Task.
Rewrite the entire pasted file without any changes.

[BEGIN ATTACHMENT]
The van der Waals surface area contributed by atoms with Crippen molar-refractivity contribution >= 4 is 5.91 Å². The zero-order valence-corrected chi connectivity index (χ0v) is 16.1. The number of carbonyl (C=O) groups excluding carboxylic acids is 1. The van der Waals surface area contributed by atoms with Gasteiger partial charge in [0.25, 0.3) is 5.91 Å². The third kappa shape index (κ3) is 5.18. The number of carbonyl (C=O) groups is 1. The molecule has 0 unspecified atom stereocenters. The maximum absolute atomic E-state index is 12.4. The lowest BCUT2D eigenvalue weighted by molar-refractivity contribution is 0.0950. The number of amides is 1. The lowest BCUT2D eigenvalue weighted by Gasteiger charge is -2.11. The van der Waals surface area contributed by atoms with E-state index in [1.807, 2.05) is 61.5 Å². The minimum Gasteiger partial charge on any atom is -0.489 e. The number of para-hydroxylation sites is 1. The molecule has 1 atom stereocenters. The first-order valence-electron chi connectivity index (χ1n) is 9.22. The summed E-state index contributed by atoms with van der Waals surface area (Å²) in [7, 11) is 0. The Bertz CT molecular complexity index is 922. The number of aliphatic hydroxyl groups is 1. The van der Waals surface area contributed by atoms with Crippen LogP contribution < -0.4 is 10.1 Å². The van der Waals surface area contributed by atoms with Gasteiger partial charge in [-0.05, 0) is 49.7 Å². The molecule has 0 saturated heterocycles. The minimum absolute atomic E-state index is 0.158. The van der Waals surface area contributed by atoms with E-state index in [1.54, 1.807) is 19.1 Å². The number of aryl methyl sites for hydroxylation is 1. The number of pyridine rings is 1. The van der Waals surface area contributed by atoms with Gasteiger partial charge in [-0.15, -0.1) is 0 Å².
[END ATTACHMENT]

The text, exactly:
The van der Waals surface area contributed by atoms with Crippen molar-refractivity contribution >= 4 is 5.91 Å². The zero-order valence-corrected chi connectivity index (χ0v) is 16.1. The number of carbonyl (C=O) groups excluding carboxylic acids is 1. The van der Waals surface area contributed by atoms with Gasteiger partial charge in [0.25, 0.3) is 5.91 Å². The third kappa shape index (κ3) is 5.18. The number of carbonyl (C=O) groups is 1. The molecule has 0 unspecified atom stereocenters. The maximum absolute atomic E-state index is 12.4. The lowest BCUT2D eigenvalue weighted by molar-refractivity contribution is 0.0950. The number of amides is 1. The lowest BCUT2D eigenvalue weighted by Gasteiger charge is -2.11. The van der Waals surface area contributed by atoms with E-state index in [1.807, 2.05) is 61.5 Å². The minimum Gasteiger partial charge on any atom is -0.489 e. The number of para-hydroxylation sites is 1. The molecule has 1 atom stereocenters. The first-order valence-electron chi connectivity index (χ1n) is 9.22. The summed E-state index contributed by atoms with van der Waals surface area (Å²) in [7, 11) is 0. The Bertz CT molecular complexity index is 922. The number of aliphatic hydroxyl groups is 1. The van der Waals surface area contributed by atoms with Crippen LogP contribution < -0.4 is 10.1 Å². The van der Waals surface area contributed by atoms with Gasteiger partial charge in [-0.05, 0) is 49.7 Å². The molecule has 0 saturated heterocycles. The minimum absolute atomic E-state index is 0.158. The van der Waals surface area contributed by atoms with E-state index in [1.54, 1.807) is 19.1 Å². The number of aryl methyl sites for hydroxylation is 1. The number of pyridine rings is 1. The van der Waals surface area contributed by atoms with Gasteiger partial charge in [-0.15, -0.1) is 0 Å².